I have a dream of a burnt-out artefact. I see myself holding it in one hand: it is dark, carbonized and fuming. And I hold it there for everyone to see that it cannot be expected to ever work properly again. I know I was a fool, thinking anything could ever be expected of it, and yet hope was my favourite poison for a while.
As most artefacts, it was first found to be beautiful. Shining and full of promises, some people were even willing to fight for it. But behind its beauty lain darkness. And with time, people would have to admit how dangerous it was; mingling in people’s lives, passing off as generous, but soon enough revealing the curse it hid. When one would find it or stumble upon it, it would shine a thousand colours, replacing darkness with light in the heart of the beholder. Its light seemed so bright; none could pass it by without feeling a form of attraction. But it was blinding people to its own defects, to the price that would be later on to pay. The artefact would slowly stop shining, even dimming or sucking away light from the fool who contemplated it for too long, leaving that person in the cold and the dark; inflicting a pain as tremendous and tragic as the light that first shone upon the miserable soul who ever dared to touch it. It was the artefact’s cruel irony: promising a better life, giving a sense of serenity and allowing hope only to, one day, take it all back, leaving a throbbing hole in place of a need it had itself created.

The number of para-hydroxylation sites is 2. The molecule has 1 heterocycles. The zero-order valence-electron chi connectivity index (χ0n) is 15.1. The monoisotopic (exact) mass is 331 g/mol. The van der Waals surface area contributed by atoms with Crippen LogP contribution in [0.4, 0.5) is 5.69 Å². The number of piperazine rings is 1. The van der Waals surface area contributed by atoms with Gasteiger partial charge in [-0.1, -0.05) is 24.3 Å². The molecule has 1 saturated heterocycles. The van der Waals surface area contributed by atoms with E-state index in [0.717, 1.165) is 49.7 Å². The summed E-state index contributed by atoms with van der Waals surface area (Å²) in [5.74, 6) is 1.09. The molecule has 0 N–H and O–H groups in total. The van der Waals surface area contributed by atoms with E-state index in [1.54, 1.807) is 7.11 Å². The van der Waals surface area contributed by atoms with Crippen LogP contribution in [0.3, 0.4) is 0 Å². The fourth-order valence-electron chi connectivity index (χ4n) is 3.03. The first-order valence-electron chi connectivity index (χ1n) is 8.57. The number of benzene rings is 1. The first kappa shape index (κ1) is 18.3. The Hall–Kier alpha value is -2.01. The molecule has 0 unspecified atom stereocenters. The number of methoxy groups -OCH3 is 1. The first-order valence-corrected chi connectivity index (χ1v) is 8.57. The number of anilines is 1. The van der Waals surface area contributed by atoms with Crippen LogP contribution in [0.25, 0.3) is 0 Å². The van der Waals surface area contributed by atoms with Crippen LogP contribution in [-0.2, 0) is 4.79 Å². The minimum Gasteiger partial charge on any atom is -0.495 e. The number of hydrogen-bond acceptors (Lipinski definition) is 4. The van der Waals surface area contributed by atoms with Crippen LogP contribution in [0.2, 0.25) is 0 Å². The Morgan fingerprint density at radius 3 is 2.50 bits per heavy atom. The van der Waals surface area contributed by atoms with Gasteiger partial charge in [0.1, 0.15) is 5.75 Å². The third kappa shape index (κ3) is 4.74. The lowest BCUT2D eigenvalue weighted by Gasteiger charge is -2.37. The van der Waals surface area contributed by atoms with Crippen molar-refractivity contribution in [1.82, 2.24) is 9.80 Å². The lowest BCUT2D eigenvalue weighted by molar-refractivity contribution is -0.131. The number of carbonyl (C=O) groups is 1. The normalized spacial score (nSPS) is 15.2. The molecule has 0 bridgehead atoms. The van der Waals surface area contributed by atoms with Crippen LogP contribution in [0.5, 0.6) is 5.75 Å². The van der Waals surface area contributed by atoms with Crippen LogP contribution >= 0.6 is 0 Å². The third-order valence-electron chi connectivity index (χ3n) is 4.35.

Some mornings, I blind myself into thinking the artefact could one day give this light without taking everything back the next.
Some days, I surround myself by the light coming from others and bathe, for a moment, in the warmth that hope provides.
Some evenings, I fear how trying to reanimate the artefact might just reduce it to ashes.
And in the darkness of the night, I admit that it is burnt-out, capable of only one kindness: showing people a way out.
My heart is a burnt-out artefact.
(photo credit: Christopher See Hoye)